Voices: In Pennsylvania, a Black female progressive and the super PAC trying to stop her

Pennsylvania Democratic Congressional candidate and State Representative Summer Lee talks to the press on 17 May 2022 in  Pittsburgh, Pennsylvania (Jeff Swensen/Getty Images)
Pennsylvania Democratic Congressional candidate and State Representative Summer Lee talks to the press on 17 May 2022 in Pittsburgh, Pennsylvania (Jeff Swensen/Getty Images)

One Day More! As you read this, your reporter is on an Amtrak train back from Pittsburgh, Pennsylvania after watching both former president Barack Obama and Senator Bernie Sanders speak in Steel City this weekend. (Time and travel constraints kept me away from Donald Trump’s rally in Latrobe).

While much of the focus in this crucial state has been on the marquee Senate race between Democrat John Fetterman and Republican Mehmet Oz, Obama made it a point to shout out Summer Lee, the Democratic nominee for Pennsylvania’s 12th district. Meanwhile, before holding a larger event, Senator Bernie Sanders made his way to a door-knocking event at the Pittsburgh Federation of Teachers union hall Sunday morning.

On the surface, the district should be an easy pickup for Democrats. Representative Mike Doyle has represented the Pittsburgh area since 1995 and is finally retiring. After redistricting, 59.26 per cent of the registered voters in the 12th are registered Democrats, and the nonpartisan Cook Political Report rates the race as “likely Democratic”.

But many Democrats are now fighting harder than they expected even in notionally safe districts, worrying their defense might fall apart just as badly as the Steelers’. Republicans have gone all-in on depicting cities as riddled with crime, hitting Fetterman hard on the issue (just as they’re pummeled Wisconsin Democratic Senate nominee Mandela Barnes).

But at the rally where she warmed up the crowd for Obama and at the union hall, both Lee and her campaign manager talked about how to refute Republican talking points about crime with the counter-allegation that Republicans oppose combating gun violence and rebuilding communities.

“I think it’s so important that we do not yield the narrative, yield ground to Republicans to frame this conversation,” Lee told your reporter. “Crime is a topic that Republicans can always weaponize, right? They can always use and kind of revert to that racialized fear... So it’s so important that Democrats use their bully pulpit to fight back against that in an election cycle.”

Lee is part of a progressive wing of the party. That wing took the brunt of internecine criticism after Democrats shed large parts of their majority in 2020, despite winning the White House. It was a setback that many in the party’s centrist wing blamed on left-wing rhetoric about defunding the police. And even aside from crime, the fight for the 12th is just another front in the feud within the Democratic Party. Ultimately, the race is a test of whether a progressive can win at a time when progressive power within the party is diminished.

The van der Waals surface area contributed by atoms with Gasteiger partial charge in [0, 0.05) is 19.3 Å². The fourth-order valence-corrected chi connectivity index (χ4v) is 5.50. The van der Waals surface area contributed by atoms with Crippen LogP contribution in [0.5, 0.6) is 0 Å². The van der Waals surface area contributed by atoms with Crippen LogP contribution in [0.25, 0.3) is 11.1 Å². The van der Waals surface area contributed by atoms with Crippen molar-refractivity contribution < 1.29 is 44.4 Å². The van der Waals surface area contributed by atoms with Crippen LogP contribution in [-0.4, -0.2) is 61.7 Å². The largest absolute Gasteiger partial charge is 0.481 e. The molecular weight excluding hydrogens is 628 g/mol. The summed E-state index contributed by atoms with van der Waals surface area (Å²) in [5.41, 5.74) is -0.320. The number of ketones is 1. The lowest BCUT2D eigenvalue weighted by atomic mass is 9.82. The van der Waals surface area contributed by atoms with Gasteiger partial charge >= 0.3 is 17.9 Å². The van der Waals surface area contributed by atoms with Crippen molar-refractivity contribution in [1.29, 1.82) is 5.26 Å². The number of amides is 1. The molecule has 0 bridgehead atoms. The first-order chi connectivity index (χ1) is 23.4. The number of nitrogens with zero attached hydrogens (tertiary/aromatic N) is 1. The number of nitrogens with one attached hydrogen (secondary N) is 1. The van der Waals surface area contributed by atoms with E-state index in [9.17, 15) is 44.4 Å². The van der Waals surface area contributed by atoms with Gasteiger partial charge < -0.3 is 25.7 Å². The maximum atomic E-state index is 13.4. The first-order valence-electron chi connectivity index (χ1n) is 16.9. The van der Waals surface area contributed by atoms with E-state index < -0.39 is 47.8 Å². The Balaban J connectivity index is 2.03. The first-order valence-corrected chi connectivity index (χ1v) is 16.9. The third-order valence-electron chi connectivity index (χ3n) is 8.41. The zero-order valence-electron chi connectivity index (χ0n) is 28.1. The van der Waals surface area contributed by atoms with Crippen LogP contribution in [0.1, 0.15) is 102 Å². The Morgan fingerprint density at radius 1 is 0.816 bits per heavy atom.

In Texas this year, anti-abortion Democrat Henry Cuellar beat back a progressive-backed challenger in Jessica Cisneros largely because Democratic leadership worried a left-wing Democrat could alienate Latinos. Progressives also lost out in New York’s 17th district this summer when Democratic Congressional Committee Chairman Sean Patrick Maloney decided to run, muscling out Representative Mondaire Jones.

Jones then tried running in New York’s 10th district, but in the end he likely split the vote in a crowded progressive primary field, meaning the more moderate Daniel Goldman ended up winning the primary. (Though in poetic justice, Maloney in the 17th is now left facing a tougher-than-expected race).

Meanwhile, Lee, a progressive supported by members of the Squad, narrowly won her primary in May after pro-Israel groups spent more than $3 million campaigning against her. Now, the American Israel Public Affairs Committee’s super PAC is spending big money against her in the general election; this is likely their first money drop in a Republican versus Democrat race. In turn, a sizable number of people at the Pittsburgh union hall donned “Jews for Summer Lee” shirts.

“You know, there I think there have been a lot of unfair allegations thrown at Summer,” Jonathan Mayo, who lives in the Jewish community of Squirrel Hill, told The Independent. “You know, the thing that is amazing to me is that [the super PAC] came in to the primary, poured in millions of dollars, to say that she wasn’t enough of a Democrat. Right. And now here they are coming in to support the Republicans.”

For his part, Sanders criticized the “billionaire-funded super PACs putting in over a million dollars trying to defeat Summer.” And Lee took her turn, too, deriding outside money as an “exclusive tactic” that makes politics “inaccessible” to Black female candidates.

Because there’s always an election angle, Taylor Swift is from Reading, Pennsylvania, which is as Red as loving him. Don’t be an anti-hero and sign up for Inside Washington here. If not, you’re on your own kid on Election Night.